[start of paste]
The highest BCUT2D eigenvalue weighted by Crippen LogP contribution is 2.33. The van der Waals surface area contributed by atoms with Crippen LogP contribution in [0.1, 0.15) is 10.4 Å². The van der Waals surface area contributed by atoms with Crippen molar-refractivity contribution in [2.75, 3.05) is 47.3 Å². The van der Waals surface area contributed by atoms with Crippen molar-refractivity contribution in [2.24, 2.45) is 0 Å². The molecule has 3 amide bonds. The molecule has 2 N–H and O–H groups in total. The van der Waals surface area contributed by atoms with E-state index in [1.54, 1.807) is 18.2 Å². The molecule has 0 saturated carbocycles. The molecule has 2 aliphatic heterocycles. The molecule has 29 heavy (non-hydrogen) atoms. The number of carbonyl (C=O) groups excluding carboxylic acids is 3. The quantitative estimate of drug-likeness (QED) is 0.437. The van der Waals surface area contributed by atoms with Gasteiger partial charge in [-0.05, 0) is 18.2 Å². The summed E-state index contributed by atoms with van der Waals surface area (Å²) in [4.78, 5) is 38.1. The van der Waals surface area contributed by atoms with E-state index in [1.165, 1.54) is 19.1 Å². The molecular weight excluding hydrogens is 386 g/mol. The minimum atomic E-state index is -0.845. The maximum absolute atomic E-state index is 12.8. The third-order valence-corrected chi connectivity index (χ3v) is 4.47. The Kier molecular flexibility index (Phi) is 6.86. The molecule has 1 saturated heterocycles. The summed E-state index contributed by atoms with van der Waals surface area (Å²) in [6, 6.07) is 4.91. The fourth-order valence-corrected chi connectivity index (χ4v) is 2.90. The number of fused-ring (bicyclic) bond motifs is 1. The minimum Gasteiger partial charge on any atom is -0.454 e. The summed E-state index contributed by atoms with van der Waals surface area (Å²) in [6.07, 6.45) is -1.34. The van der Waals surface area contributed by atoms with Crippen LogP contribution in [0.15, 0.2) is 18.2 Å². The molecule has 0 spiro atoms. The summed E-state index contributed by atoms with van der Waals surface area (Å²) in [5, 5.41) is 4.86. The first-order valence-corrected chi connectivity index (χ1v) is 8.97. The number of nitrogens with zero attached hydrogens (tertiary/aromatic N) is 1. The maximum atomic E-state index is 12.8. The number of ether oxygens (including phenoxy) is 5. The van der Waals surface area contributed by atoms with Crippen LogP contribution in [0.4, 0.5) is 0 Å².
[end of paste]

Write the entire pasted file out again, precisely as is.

The highest BCUT2D eigenvalue weighted by Crippen LogP contribution is 2.33. The van der Waals surface area contributed by atoms with Crippen LogP contribution in [0.1, 0.15) is 10.4 Å². The van der Waals surface area contributed by atoms with Crippen molar-refractivity contribution in [2.75, 3.05) is 47.3 Å². The van der Waals surface area contributed by atoms with Crippen molar-refractivity contribution in [2.24, 2.45) is 0 Å². The molecule has 3 amide bonds. The molecule has 2 N–H and O–H groups in total. The van der Waals surface area contributed by atoms with E-state index in [1.54, 1.807) is 18.2 Å². The molecule has 0 saturated carbocycles. The molecule has 2 aliphatic heterocycles. The molecule has 29 heavy (non-hydrogen) atoms. The number of carbonyl (C=O) groups excluding carboxylic acids is 3. The quantitative estimate of drug-likeness (QED) is 0.437. The van der Waals surface area contributed by atoms with Gasteiger partial charge in [-0.05, 0) is 18.2 Å². The summed E-state index contributed by atoms with van der Waals surface area (Å²) in [4.78, 5) is 38.1. The van der Waals surface area contributed by atoms with E-state index in [1.165, 1.54) is 19.1 Å². The molecular weight excluding hydrogens is 386 g/mol. The minimum atomic E-state index is -0.845. The maximum absolute atomic E-state index is 12.8. The third-order valence-corrected chi connectivity index (χ3v) is 4.47. The Kier molecular flexibility index (Phi) is 6.86. The molecule has 1 saturated heterocycles. The summed E-state index contributed by atoms with van der Waals surface area (Å²) in [6, 6.07) is 4.91. The fourth-order valence-corrected chi connectivity index (χ4v) is 2.90. The number of fused-ring (bicyclic) bond motifs is 1. The minimum Gasteiger partial charge on any atom is -0.454 e. The summed E-state index contributed by atoms with van der Waals surface area (Å²) in [6.07, 6.45) is -1.34. The van der Waals surface area contributed by atoms with Crippen LogP contribution in [0.15, 0.2) is 18.2 Å². The molecule has 0 spiro atoms. The summed E-state index contributed by atoms with van der Waals surface area (Å²) in [5, 5.41) is 4.86. The first-order valence-corrected chi connectivity index (χ1v) is 8.97. The number of nitrogens with zero attached hydrogens (tertiary/aromatic N) is 1. The maximum atomic E-state index is 12.8. The number of ether oxygens (including phenoxy) is 5. The van der Waals surface area contributed by atoms with Crippen LogP contribution in [0.4, 0.5) is 0 Å².